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The biodiesel crew demonstrate how they make biofuel (Michael Friedman).
MF: The environmental benefits of brewing biodiesel are not clear-cut. In the process of making the fuel, the kids have an opportunity to think about how biodiesel might fit into our society. One of the goals is for the kids to become citizens of their community, who don’t take what they hear at face value, but dig a little deeper. Science is often construed as a black-and-white discipline. But real science is done in the gray area.
MF: Science is accomplished through argument. Principles and theories that now seem self-evident were once contested. The action of doing science returns us to the gray area. When we make biodiesel we’re learning from what other people did in their experiments, adapting their methods to fit our apparatus, and trying to improve upon the process. Beyond the doing of science, there is the gray area of the benefits—should we be doing the science? Making biodiesel encourages the kids to evaluate this fuel according to their own values and ask whether it makes practical, economic, and environmental sense to them.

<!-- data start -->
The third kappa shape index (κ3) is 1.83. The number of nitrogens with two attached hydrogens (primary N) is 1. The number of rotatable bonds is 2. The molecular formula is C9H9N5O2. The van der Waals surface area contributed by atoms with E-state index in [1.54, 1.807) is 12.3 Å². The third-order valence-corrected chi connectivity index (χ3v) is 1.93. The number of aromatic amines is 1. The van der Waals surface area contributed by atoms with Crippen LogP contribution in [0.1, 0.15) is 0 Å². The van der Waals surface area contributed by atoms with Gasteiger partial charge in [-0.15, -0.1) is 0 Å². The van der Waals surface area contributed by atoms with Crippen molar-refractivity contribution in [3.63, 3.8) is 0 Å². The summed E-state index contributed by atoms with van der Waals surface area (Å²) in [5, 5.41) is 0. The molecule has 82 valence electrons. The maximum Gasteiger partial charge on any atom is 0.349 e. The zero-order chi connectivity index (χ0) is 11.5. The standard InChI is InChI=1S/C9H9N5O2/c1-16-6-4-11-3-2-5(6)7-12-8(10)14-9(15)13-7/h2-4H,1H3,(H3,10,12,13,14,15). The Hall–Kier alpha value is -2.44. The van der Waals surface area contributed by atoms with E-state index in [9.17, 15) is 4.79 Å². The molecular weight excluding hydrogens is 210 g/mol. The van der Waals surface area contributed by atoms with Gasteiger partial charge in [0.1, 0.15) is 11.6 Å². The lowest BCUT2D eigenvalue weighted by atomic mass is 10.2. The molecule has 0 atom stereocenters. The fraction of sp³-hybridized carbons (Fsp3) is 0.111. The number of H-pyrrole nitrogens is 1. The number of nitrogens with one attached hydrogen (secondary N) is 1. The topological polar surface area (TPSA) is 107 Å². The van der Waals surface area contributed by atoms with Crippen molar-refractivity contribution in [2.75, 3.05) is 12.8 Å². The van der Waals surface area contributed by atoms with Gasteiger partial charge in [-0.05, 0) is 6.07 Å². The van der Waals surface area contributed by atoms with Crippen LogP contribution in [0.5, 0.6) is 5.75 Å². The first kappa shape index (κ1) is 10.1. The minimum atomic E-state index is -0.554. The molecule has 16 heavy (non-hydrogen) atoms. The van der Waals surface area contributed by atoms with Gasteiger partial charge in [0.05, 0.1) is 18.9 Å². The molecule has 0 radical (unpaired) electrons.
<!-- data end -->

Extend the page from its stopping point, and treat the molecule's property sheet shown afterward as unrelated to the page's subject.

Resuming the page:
MF: It started about two years ago in our science class. We were focused on the issue of energy. We started by looking at energy needs and the geopolitics of energy. Then we looked at global warming and the carbon cycle, which led to an idea: we could close the carbon-dioxide loop and even close the recycling loop by using waste oil to make fuel. We made small batches of biodiesel in class and then asked, “What did we just do?” That’s when we got into the chemistry. Then I asked if anyone was interested in taking this to the next level. A group of eight students (five sixth graders and three seventh graders) volunteered, and we started meeting after school to build a processor.
Bakelite, 20th century
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